[EDITORIALS]China's rebuke to the NorthChinese authorities on Friday arrested Yang Bin, chairman of Euro-Asia Agricultural Holdings and newly appointed governor of North Korea's special administrative zone of Sinuiju. Rumors had been circulating in Beijing since the weekend that Mr. Yang was being investigated. We wonder why China, despite knowing that it would inevitably stir up a diplomatic conflict with North Korea, arrested Mr. Yang. After all, China has long advised the North to undertake reforms and to open up. Mr. Yang's arrest at the time of the Sinuiju project's launch is extremely shocking.
It is hard to believe that China arrested Mr. Yang only on charges of being delinquent in tax payments. It also seems that Mr. Yang will not be detained for long. He sold significant amounts of his shares in Hong Kong, so he should have no problem paying the back tax of $1.25 million. Moreover, he has a North Korean diplomatic passport, the kind given to officials of deputy prime minister level.
Considering the special nature of North Korea-China relations, the importance of Mr. Yang's appointment and the relative insignificance of the charges against him, China's move is extraordinary. We wonder if Mr. Yang might have been involved in other illegal activities in China. There are rumors that he is involved in large-scale smuggling and that his real estate developments were illegal. Such allegations coincide with our previous doubts about Mr. Yang's credibility and qualifications.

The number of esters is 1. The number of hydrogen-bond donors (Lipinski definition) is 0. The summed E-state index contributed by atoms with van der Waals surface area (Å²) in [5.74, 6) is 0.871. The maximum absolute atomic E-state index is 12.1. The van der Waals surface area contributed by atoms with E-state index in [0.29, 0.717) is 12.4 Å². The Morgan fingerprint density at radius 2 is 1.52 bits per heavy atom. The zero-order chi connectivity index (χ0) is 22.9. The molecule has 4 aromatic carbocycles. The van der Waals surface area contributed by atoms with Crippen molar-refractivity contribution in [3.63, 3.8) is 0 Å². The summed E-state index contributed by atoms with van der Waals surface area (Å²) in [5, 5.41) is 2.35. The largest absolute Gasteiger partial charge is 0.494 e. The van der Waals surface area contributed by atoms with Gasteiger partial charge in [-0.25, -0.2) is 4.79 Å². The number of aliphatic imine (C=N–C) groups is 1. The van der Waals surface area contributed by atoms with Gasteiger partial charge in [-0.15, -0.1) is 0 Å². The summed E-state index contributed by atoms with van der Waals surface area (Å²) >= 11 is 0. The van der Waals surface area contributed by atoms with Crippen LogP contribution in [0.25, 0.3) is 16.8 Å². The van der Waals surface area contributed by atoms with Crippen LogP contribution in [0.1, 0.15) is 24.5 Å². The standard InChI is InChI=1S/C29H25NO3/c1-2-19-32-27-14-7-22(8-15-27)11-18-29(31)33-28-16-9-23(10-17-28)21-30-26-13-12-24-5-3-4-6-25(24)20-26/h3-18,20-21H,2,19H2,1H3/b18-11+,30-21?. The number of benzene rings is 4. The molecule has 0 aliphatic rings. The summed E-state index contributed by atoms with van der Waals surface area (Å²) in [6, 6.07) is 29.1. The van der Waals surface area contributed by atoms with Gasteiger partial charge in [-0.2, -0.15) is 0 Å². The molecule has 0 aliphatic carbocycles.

Even so, Beijing's arrest of Mr. Yang seems to express a hostility toward the North's recent moves. China was not happy with the dilution of its influence on peninsular affairs through Pyeongyang and Moscow becoming closer. It was also dissatisfied with the designation of Sinuiju as a special economic zone and the appointment of a Chinese-Dutch governor.
China had advised the North to designate the southern city of Gaeseong, not Sinuiju, as its special administrative zone. Pyeongyang, however, did not consult Beijing before making its decision. China saw the Sinuiju project as a threat to its own economy in the regions bordering the Yellow Sea. One thing is clear: China's containment policy toward North Korea is not a good sign for Sinuiju's future.
More in Editorials
Fearing the jab
Hong learns a lesson
Appointing a special prosecutor
The BAI’s independence